Leaders in People Analytics: Capital One’s ongoing quest to advance HR research
We met with Guru Sethupathy, head of People Analytics at Capital One. He’s been with Capital One for over a year and has been working in human capital, analytics, and economics for over a decade. He likes to stay on top of the latest social science news, research, and books by following a wide variety of social scientists on Twitter and keeping frequently in touch with his former academic colleagues in economics and other social sciences.
RE:WORK EDITORS: What is an example of a business challenge you think is worth solving by using people analytics?
SETHUPATHY: There are a hundred things we could be doing. The key is to stay close to our customers – our human resource business partners and business leaders – to make sure we are doing the most impactful things. Right now we are working on a suite of products that can provide an “org health” view across a wide array of people and organizational metrics, and are planning to include future predictive and prescriptive insights using machine learning.
One example of how we leveraged people analytics at Capital One was through an internal study we conducted on our people managers. Like Google, we wanted to unpack the specific behaviors common amongst our most highly-rated managers. We surveyed our associates on thirteen behaviors, culled from research, and landed on two key manager behaviors: highly-rated people managers support their associates (especially when they need it most) and demonstrate consistency between what they say and do. We also unsurprisingly found that improving our lowest-rated people managers would likely have a high return on investment.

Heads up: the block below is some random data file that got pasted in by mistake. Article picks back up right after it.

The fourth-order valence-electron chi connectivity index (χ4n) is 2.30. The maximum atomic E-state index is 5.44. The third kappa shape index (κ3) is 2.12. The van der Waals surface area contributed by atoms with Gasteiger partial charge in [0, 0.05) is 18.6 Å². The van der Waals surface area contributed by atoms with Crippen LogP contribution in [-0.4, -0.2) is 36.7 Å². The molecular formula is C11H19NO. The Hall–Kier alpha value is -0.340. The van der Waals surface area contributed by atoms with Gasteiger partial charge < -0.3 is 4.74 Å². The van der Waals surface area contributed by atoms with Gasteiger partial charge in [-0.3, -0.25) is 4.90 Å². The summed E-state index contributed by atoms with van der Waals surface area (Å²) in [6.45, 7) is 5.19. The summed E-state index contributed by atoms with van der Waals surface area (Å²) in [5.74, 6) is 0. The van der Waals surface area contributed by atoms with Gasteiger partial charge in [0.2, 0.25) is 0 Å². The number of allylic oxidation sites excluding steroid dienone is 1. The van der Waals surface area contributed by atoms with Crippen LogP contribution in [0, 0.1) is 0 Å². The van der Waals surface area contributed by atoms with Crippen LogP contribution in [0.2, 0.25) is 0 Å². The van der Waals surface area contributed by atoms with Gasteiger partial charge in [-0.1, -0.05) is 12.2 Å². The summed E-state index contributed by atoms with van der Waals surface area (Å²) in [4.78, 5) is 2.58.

We’ve incorporated these findings into our management trainings, and have recently created a people leadership fundamentals development program that we’ll be rolling out to key target populations, including new people managers as well as low- and medium-rated people managers.
What's an insight from social science that you've found to be especially influential in the workplace?
SETHUPATHY: There are a few areas from the different social science fields that we are reviewing and incorporating into our work. From the field of industrial-organizational psychology, we are looking into the role that hidden networks can play. Rob Cross’s pioneering work on organizational networks (ONA) has been influential to my team’s work.
Most companies are organized by “reporting to” structures — “who reports to who”. Yet, research from Rob Cross and others show that these structures aren’t fully telling of how a company is organized or how work gets done. Cross-functional, collaborative, agile networks are usually “hidden”, meaning they are hard to observe and document, but can be more relevant to understanding how work really gets done as well as what productivity, bottlenecks, and work flows really look like.
For instance, positive or negative news can create a shock to different pockets of an organization. Looking at organizational networks can allow us to understand how these shocks reverberate throughout the organization so that leaders can manage and mitigate appropriately. When it comes to Diversity & Inclusion efforts, organizational networks can provide us greater insights into how different groups of employees are interacting with one another, how included they’re feeling, and how D&I commitments are being promoted within different parts of the business. We are also looking at organizational networks to determine how to improve productivity and enablement.